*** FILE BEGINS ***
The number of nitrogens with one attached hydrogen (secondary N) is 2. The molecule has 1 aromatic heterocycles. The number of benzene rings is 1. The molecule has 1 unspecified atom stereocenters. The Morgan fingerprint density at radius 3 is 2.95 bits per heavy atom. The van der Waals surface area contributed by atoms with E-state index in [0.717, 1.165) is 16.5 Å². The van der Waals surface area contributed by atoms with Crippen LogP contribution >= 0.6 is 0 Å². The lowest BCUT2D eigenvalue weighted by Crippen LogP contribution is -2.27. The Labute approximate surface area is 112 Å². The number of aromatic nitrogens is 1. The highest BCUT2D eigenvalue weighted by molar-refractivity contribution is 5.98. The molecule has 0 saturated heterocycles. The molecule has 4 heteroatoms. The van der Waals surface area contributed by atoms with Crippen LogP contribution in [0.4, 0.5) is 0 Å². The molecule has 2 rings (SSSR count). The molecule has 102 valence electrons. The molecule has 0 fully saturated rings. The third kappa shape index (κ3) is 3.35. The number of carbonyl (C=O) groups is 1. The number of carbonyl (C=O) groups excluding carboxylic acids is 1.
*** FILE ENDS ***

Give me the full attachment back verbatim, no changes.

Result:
The number of nitrogens with one attached hydrogen (secondary N) is 2. The molecule has 1 aromatic heterocycles. The number of benzene rings is 1. The molecule has 1 unspecified atom stereocenters. The Morgan fingerprint density at radius 3 is 2.95 bits per heavy atom. The van der Waals surface area contributed by atoms with E-state index in [0.717, 1.165) is 16.5 Å². The van der Waals surface area contributed by atoms with Crippen LogP contribution >= 0.6 is 0 Å². The lowest BCUT2D eigenvalue weighted by Crippen LogP contribution is -2.27. The Labute approximate surface area is 112 Å². The number of aromatic nitrogens is 1. The highest BCUT2D eigenvalue weighted by molar-refractivity contribution is 5.98. The molecule has 0 saturated heterocycles. The molecule has 4 heteroatoms. The van der Waals surface area contributed by atoms with Crippen LogP contribution in [0.4, 0.5) is 0 Å². The molecule has 2 rings (SSSR count). The molecule has 102 valence electrons. The molecule has 0 fully saturated rings. The third kappa shape index (κ3) is 3.35. The number of carbonyl (C=O) groups is 1. The number of carbonyl (C=O) groups excluding carboxylic acids is 1.